By ICCF Webserver Steering Group


  Josef Mrkvička
Grayling Hill
 Iain Mackintosh
 Pedro F. Hegoburu
  Chris Lüers
  Nol  Van´t  Riet
  Raymond Boger


ICCF Webserver Steering Group

Progress report and Features of the new ICCF WebServer

The Steering Group is delighted to announce that at present, the
programming of facilities required by the first event in July (as
announced on the ICCF website on 24th May, 2004) is being completed. The
test team will spend the next 6 weeks systematically testing everything
that has been done so far.

The Steering Group has recently signed an agreement with a hosting service
for the Webserver and has transferred to their service in June.

The very first event will be the Webserver Test Open, sponsored by Chess
Mail magazine. It will consist of 13 or 15 sections with 7 players each,
with the winner qualifying for a Final next year.
In addition to Chess Mail subscribers, ICCF has selected some players to
participate in this event, with vacancies to be filled by volunteers who
have responded to an announcement placed on the ICCF website on May 24. In
total, 84 entries were received, most of which will have the unique chance
to participate in this first ICCF Webserver event!

After the first event starts, the programming of team events will still
have to be completed, which is the last part of phase 1 of the project.
That programming work is expected to finish in August, after which ICCF
can offer all types of event.

Phase 2 of the project will start some time after August and will expand
and enlarge on the existing structure and include new and more complex

The ICCF Webserver is a purpose-built system for correspondence chess
players and administrators. It can organise individual and team events on
an international, zonal, national, or special category basis.

Organisers and administrators can quickly and flexibly tailor any event to
suit their needs. There is a wide variety of options, including time
controls, pairing methods, viewing rules for finished/unfinished games,
player substitutions, and so on.

ICCF titles norms and ratings are fully supported, and the Webserver will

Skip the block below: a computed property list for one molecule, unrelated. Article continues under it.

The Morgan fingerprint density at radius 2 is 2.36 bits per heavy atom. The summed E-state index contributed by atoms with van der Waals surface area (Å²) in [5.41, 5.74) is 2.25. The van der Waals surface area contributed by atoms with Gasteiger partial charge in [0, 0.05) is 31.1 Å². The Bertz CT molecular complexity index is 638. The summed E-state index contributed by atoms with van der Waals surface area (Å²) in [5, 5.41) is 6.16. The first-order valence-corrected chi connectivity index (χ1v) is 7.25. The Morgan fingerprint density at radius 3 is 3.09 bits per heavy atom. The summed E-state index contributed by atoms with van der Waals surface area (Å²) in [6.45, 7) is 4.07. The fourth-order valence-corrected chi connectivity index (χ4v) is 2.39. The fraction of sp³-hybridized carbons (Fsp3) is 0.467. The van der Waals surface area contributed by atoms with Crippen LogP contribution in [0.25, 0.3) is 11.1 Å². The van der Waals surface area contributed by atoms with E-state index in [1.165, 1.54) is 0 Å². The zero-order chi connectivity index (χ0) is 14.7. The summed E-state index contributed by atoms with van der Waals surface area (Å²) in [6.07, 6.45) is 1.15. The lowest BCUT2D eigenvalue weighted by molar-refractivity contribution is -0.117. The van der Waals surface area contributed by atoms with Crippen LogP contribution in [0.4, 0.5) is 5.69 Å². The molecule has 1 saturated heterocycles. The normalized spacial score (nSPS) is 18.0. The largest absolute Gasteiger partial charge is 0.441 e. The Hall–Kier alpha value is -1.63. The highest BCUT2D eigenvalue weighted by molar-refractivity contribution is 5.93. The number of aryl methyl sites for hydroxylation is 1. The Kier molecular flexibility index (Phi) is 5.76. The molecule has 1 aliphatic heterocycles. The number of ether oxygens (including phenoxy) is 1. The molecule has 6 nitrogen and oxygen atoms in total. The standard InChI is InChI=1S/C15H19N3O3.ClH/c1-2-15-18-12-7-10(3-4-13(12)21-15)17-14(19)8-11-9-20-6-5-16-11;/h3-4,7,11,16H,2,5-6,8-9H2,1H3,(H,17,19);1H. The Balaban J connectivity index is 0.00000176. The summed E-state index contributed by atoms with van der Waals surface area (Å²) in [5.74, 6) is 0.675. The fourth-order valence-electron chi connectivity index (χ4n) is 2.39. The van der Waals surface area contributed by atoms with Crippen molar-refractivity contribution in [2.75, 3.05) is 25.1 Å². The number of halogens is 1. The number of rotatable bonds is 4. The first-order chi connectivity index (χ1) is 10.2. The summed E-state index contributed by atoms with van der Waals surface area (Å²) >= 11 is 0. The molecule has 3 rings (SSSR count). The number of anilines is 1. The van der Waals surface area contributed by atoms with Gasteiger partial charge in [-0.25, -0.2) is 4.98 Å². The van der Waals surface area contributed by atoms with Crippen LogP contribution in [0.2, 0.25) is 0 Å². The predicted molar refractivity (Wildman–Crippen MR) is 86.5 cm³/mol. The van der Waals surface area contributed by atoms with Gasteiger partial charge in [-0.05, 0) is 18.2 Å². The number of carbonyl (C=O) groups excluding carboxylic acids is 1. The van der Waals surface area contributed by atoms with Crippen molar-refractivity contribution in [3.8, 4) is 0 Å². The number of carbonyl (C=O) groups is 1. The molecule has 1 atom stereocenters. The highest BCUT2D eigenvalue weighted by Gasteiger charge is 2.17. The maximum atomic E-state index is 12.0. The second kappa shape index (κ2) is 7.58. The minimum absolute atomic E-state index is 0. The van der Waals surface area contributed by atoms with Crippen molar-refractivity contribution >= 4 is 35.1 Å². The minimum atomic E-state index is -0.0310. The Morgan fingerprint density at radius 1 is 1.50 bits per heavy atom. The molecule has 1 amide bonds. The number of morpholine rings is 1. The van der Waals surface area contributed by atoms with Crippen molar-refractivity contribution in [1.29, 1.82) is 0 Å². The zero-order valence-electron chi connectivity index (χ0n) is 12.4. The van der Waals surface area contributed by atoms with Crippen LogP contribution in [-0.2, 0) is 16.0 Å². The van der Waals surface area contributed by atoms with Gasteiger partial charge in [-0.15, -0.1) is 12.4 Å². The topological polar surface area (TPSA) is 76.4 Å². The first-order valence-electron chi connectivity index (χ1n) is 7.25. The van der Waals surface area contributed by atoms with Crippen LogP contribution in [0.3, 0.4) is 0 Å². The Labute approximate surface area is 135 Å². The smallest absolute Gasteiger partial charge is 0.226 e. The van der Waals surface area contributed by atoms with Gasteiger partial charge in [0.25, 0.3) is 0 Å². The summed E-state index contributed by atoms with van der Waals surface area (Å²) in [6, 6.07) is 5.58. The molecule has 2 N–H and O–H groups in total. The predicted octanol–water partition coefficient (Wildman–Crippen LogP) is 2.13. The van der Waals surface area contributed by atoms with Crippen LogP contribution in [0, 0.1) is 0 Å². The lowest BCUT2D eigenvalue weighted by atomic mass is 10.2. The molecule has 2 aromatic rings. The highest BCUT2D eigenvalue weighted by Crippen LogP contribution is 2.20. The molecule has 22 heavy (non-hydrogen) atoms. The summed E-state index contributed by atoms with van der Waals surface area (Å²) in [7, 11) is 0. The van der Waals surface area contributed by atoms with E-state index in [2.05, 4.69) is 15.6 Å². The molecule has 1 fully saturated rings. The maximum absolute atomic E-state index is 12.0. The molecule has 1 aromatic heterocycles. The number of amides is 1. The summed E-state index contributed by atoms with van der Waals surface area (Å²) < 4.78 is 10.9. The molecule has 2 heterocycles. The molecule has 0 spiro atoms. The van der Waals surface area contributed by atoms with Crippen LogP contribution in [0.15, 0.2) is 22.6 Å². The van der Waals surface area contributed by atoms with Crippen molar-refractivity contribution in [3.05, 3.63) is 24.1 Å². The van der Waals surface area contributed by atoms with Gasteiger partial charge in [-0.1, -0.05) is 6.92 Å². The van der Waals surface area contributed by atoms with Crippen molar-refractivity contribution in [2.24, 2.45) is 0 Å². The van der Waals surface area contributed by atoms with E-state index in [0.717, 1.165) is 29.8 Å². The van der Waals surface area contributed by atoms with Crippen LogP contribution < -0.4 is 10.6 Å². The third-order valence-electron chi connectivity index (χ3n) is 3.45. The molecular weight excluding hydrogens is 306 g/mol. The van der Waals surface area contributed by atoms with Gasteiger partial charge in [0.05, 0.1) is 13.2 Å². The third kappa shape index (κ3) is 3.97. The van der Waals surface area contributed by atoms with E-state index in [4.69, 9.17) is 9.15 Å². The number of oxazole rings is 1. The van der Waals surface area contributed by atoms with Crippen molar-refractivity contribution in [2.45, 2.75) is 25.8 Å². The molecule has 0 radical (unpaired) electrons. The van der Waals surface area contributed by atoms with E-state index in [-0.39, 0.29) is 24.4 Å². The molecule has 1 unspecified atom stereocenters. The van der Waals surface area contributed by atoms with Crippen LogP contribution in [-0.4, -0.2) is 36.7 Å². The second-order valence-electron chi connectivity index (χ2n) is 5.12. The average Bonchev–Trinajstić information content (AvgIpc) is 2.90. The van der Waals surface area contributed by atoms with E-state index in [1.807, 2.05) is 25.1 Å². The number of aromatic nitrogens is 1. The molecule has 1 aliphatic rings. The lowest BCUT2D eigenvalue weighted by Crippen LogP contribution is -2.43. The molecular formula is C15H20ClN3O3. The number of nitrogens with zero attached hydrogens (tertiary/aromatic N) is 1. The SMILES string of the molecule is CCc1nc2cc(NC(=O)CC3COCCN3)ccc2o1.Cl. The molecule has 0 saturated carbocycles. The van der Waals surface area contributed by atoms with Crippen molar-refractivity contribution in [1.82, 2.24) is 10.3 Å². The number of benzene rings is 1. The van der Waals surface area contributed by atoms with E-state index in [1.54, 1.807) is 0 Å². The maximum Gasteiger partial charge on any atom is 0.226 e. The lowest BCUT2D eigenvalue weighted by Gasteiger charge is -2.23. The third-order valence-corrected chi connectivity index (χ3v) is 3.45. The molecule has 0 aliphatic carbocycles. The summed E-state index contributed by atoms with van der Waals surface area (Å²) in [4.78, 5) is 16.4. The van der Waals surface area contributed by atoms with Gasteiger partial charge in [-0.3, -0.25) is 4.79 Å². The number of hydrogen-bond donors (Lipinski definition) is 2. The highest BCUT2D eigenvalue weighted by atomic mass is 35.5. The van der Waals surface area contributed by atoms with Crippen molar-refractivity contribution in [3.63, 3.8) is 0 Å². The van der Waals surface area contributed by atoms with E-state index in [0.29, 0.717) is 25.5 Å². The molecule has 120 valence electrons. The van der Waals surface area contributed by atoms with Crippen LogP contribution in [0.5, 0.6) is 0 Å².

automate many results and grading functions now and in the future.

Extensive playing facilities are offered, with many options to help
players organise their games, schedule their holidays and leaves, and
enjoy secure communications.

The Webserver is not a chess-playing engine, and will not evaluate
positions. It will not recognise infrequent situations such as threefold
repetition or the 50-move rule. It will however allow a limited form of
conditional moves in those events where conditionals are selected by the

Of interest to players is how the Webserver calculates time.
Correspondence chess will still count in days. There is a central clock in
the system, which timestamps each move made. If a reply is made within 24
hours of this timestamp then zero days is counted. One day is counted for
each complete or part 24-hour period thereafter. So, the “phoney” email
day is removed. The Webserver design allows for the addition of other
methods of time calculation in future, but this will be the initial and
standard method.

Initially, the Webserver will allow players to download PGN versions of
their games for storage and offline analysis. An important feature of the
Webserver design is a new interface standard, which will allow the
Webserver to link to other chess software that also uses the standard.
ChessBase has agreed to implement this feature in a future release of
their database product and support the new standard thereafter.

(Prepared by Iain Mackintosh, ICCF Webserver Project Manager with editing
assistance from Grayling Hill, ICCF Steering Group Chairman, Pedro F.
Hegoburu, and Josef Mrkvička, ICCF President.)



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